All children aged one to nine will be offered a polio vaccine after the virus was found in 116 sewage samples.

Vaccine-derived poliovirus has been detected in sewage in Barnet, Brent, Camden, Enfield, Hackney, Haringey, Islington and Waltham Forest.

There have been no confirmed cases yet but 116 type 2 poliovirus (PV2) isolates were identified in 19 sewage London samples collected between February 8 and July 5.

Most are vaccine-like virus and only a few have sufficient mutations to be classified as vaccine derived poliovirus (VDPV2). VDPV2 is of greater concern as it behaves more like naturally occurring "wild" polio and may, on rare occasions, lead to cases of paralysis in unvaccinated individuals.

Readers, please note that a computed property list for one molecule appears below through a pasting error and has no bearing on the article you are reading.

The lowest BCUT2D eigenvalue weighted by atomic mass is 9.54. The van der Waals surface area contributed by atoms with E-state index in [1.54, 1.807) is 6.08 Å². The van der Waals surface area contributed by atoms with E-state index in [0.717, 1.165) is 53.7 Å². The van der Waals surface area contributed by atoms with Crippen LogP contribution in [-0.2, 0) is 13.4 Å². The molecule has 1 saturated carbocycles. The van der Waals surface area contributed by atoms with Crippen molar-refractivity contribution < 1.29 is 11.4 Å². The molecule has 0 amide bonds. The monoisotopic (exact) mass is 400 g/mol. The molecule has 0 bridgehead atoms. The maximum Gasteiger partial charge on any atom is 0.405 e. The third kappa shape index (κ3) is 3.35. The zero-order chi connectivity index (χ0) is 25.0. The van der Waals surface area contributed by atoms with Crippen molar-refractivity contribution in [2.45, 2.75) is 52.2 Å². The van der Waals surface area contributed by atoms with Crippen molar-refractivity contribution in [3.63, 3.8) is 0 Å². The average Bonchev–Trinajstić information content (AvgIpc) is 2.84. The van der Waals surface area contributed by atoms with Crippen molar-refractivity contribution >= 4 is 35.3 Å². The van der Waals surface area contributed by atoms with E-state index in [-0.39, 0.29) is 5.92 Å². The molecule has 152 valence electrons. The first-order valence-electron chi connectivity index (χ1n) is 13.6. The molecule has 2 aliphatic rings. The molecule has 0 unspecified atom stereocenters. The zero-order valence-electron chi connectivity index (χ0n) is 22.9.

Dr Vanessa Saliba, consultant epidemiologist at UKHSA said: "No cases of polio have been reported and for the majority of the population, who are fully vaccinated, the risk is low.

"But we know the areas in London where the poliovirus is being transmitted have some of the lowest vaccination rates. This is why the virus is spreading in these communities and puts those residents not fully vaccinated at greater risk."

The NHS will be contacting parents of eligible children aged one to nine.